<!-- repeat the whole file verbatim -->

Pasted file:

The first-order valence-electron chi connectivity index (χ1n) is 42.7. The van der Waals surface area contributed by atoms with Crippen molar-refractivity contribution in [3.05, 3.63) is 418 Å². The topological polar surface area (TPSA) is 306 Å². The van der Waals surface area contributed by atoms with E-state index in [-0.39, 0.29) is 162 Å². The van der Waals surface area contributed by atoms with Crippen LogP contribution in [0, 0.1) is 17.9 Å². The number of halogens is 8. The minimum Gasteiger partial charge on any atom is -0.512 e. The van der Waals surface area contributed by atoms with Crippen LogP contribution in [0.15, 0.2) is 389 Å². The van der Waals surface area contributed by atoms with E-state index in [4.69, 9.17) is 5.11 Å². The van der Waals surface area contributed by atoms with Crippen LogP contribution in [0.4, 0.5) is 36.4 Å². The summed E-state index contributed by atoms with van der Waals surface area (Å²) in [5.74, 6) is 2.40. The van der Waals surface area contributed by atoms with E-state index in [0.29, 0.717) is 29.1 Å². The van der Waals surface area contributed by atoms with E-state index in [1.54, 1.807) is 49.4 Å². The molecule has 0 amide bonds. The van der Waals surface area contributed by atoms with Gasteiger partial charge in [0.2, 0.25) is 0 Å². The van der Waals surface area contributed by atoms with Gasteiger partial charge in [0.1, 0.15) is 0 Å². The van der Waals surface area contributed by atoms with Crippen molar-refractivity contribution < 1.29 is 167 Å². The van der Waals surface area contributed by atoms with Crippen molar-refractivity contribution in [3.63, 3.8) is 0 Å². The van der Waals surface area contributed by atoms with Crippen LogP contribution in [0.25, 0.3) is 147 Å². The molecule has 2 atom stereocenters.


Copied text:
The first-order valence-electron chi connectivity index (χ1n) is 42.7. The van der Waals surface area contributed by atoms with Crippen molar-refractivity contribution in [3.05, 3.63) is 418 Å². The topological polar surface area (TPSA) is 306 Å². The van der Waals surface area contributed by atoms with E-state index in [-0.39, 0.29) is 162 Å². The van der Waals surface area contributed by atoms with Crippen LogP contribution in [0, 0.1) is 17.9 Å². The number of halogens is 8. The minimum Gasteiger partial charge on any atom is -0.512 e. The van der Waals surface area contributed by atoms with Crippen LogP contribution in [0.15, 0.2) is 389 Å². The van der Waals surface area contributed by atoms with E-state index in [4.69, 9.17) is 5.11 Å². The van der Waals surface area contributed by atoms with Crippen LogP contribution in [0.4, 0.5) is 36.4 Å². The summed E-state index contributed by atoms with van der Waals surface area (Å²) in [5.74, 6) is 2.40. The van der Waals surface area contributed by atoms with E-state index in [0.29, 0.717) is 29.1 Å². The van der Waals surface area contributed by atoms with E-state index in [1.54, 1.807) is 49.4 Å². The molecule has 0 amide bonds. The van der Waals surface area contributed by atoms with Gasteiger partial charge in [0.2, 0.25) is 0 Å². The van der Waals surface area contributed by atoms with Gasteiger partial charge in [0.1, 0.15) is 0 Å². The van der Waals surface area contributed by atoms with Crippen molar-refractivity contribution < 1.29 is 167 Å². The van der Waals surface area contributed by atoms with Crippen molar-refractivity contribution in [3.63, 3.8) is 0 Å². The van der Waals surface area contributed by atoms with Crippen LogP contribution in [0.25, 0.3) is 147 Å². The molecule has 2 atom stereocenters.